30 Minute DIY: Quick & Easy Vase Refresh

By Kim Vargo /

Since Scott and I purchased our big, bad fixer upper of a house last summer (we can hardly believe it’s been one year!), it’s easy to get caught up in one large project after another. Every now and then, we remind ourselves that it’s okay to slow down and mix in a few smaller projects – projects that give your whole mood a lift, brighten your home, and most importantly, do so with minimal amount of time and investment. Today, I’d like to share one of those projects!

Wanting to inject a little color into our still-bare-bones décor, I picked up a trio of $1 vases from the thrift store and gave them a small facelift. With the exception of the vases and a batch of fresh flowers, I used craft supplies I already had on hand, and I was able to give them a whole new look in under 30 minutes!

Here’s what you’ll need:

  • Vases, can be thrifted or on hand
  • Liquid Leaf
  • Small foam brush
  • Spray paint
  • Drop cloth
  • Painter’s or Masking tape
  • Saran wrap
  • Fresh flowers from your favorite florist

I wanted the vases to be somewhat cohesive and play well together, so I took the two most simple of the three vases and gave them a touch of gold using the Liquid Leaf (which can be found at your local craft store in the paint department) and a throwaway foam brush. There are many ways to use Liquid Leaf (think: dripping it down the sides, coating the inside or “dipping” your vase), but in this case, I gently ran it along the top rim of each vase. Be careful with this, as it can be very runny; only a small amount is necessary, and it dries rather quickly. Next, I turned them over and on the outside of the vase, I carefully filled in the entire bottom, allowing the glass to reflect a golden glow.

For the larger and more decorative vase, I taped off the top and covered the outer body with a layer of saran wrap. This one would get the inside treatment with a bit of spray paint!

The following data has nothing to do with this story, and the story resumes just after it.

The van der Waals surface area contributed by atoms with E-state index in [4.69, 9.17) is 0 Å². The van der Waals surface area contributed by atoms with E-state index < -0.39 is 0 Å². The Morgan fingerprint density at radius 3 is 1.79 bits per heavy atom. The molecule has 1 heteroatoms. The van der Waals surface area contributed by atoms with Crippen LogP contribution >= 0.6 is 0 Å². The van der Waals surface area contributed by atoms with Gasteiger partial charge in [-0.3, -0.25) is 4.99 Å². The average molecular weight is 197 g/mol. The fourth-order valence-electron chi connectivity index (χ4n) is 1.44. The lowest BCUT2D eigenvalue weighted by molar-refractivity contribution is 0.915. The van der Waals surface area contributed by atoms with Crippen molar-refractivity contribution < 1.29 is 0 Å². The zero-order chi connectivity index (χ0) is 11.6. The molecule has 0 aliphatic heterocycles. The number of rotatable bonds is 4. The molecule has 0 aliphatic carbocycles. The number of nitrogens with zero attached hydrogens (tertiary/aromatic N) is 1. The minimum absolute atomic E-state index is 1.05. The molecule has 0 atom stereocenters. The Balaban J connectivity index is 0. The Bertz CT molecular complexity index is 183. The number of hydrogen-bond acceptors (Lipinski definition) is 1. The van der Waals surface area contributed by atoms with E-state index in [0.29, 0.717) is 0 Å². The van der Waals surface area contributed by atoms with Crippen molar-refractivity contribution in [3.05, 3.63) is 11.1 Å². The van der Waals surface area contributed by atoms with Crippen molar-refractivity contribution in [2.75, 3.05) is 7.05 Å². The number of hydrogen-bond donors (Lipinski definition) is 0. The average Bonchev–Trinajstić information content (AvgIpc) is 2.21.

For this part, I set up a little safe station outside (ventilation is key!) on a drop cloth. Most spray paint is pretty water resistant, but the higher the quality, the better off you are. I used Montana brand paint in a fun aqua hue, and I lightly misted the inside rim of my vase, moving my body around the vase in thin, light coats. I didn’t want to entirely coat the inside of the vase, rather, I wanted a slightly ombre feel overall, with minimal paint at the bottom of the vase. By painting the interior of the vase, the color lends an effortless milk glass feel as well! Once everything was dry, I peeled off the tape and removed the wrap.


With the vases effortlessly updated, I waited overnight before filling with flowers. (This will prevent your stems from scratching off your new paint job!) That’s probably the hardest part of the entire remake! I went to my favorite local Chicago florist, Fleur, and worked with the shop owner, Kelly. She helped me to pull the most amazing stems from her collection – everything from soft pink Peonies, vibrant Ranunculus and several branches of bay leaves to keep things feeling full.

Clockwise from top left: Bay Leaf, Ranunculus, Craspedia (aka “billy balls”), Dianthus, Berzelia, Peonies

Not sure whether or not I’d separate out my vases, I wanted to keep them cohesive by using the same mix with subtle variations in each vase. The tiny magenta Dianthus pick up on the pink Peony tips, and the fun, round Craspedia play nicely with the Ranunculus!


In the end, I ultimately spread the floral love around our house. The shortest vase has been living on our television console, the largest vase sits within view on our dining table, and the thin vase sits pretty atop my filing cabinet in the home studio.


Although they’re not living together in a group, by keeping them similar in flower type, they feel cohesive throughout the home as well! I love how the barely-there touch of gold peeks out from underneath the flowers, whereas the aqua vase shows off the stems at the base.

 Once it’s time to switch in new flowers, I’d recommend an easy water rinse, as to not flake off any paint. This is being overly cautious, as both the Liquid Leaf and spray paint will keep on sticking, but you also don’t want to scrub at the paint job. And now with this easy and effective DIY underneath our belt, perhaps it’s time to tackle another large project now? We think so!

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